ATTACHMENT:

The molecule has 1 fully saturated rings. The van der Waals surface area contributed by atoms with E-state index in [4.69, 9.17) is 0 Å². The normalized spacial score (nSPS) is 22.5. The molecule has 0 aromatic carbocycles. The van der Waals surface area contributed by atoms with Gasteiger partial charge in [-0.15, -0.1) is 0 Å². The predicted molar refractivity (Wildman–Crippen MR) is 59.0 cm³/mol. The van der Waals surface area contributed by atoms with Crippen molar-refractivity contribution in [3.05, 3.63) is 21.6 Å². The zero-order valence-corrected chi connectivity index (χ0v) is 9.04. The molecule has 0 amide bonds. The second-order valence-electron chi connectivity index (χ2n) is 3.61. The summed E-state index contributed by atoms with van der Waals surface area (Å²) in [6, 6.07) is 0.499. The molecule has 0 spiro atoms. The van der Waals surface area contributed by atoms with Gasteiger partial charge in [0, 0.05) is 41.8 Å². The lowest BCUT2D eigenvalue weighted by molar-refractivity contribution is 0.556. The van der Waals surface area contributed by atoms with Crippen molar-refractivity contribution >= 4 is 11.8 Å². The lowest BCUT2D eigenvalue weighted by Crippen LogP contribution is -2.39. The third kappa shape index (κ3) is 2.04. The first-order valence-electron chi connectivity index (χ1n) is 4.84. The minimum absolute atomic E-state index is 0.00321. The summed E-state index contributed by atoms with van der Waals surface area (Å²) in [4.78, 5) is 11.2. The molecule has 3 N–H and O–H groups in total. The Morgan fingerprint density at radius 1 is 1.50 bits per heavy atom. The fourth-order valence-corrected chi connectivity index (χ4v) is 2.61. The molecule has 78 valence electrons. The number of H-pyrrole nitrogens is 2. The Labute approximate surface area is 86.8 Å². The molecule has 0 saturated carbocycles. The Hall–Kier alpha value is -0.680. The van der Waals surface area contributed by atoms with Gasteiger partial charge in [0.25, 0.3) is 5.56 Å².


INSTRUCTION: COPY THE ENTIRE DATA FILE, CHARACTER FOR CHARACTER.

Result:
The molecule has 1 fully saturated rings. The van der Waals surface area contributed by atoms with E-state index in [4.69, 9.17) is 0 Å². The normalized spacial score (nSPS) is 22.5. The molecule has 0 aromatic carbocycles. The van der Waals surface area contributed by atoms with Gasteiger partial charge in [-0.15, -0.1) is 0 Å². The predicted molar refractivity (Wildman–Crippen MR) is 59.0 cm³/mol. The van der Waals surface area contributed by atoms with Crippen molar-refractivity contribution in [3.05, 3.63) is 21.6 Å². The zero-order valence-corrected chi connectivity index (χ0v) is 9.04. The molecule has 0 amide bonds. The second-order valence-electron chi connectivity index (χ2n) is 3.61. The summed E-state index contributed by atoms with van der Waals surface area (Å²) in [6, 6.07) is 0.499. The molecule has 0 spiro atoms. The van der Waals surface area contributed by atoms with Gasteiger partial charge in [0, 0.05) is 41.8 Å². The lowest BCUT2D eigenvalue weighted by molar-refractivity contribution is 0.556. The van der Waals surface area contributed by atoms with Crippen molar-refractivity contribution >= 4 is 11.8 Å². The lowest BCUT2D eigenvalue weighted by Crippen LogP contribution is -2.39. The third kappa shape index (κ3) is 2.04. The first-order valence-electron chi connectivity index (χ1n) is 4.84. The minimum absolute atomic E-state index is 0.00321. The summed E-state index contributed by atoms with van der Waals surface area (Å²) in [4.78, 5) is 11.2. The molecule has 3 N–H and O–H groups in total. The Morgan fingerprint density at radius 1 is 1.50 bits per heavy atom. The fourth-order valence-corrected chi connectivity index (χ4v) is 2.61. The molecule has 78 valence electrons. The number of H-pyrrole nitrogens is 2. The Labute approximate surface area is 86.8 Å². The molecule has 0 saturated carbocycles. The Hall–Kier alpha value is -0.680. The van der Waals surface area contributed by atoms with Gasteiger partial charge in [0.25, 0.3) is 5.56 Å².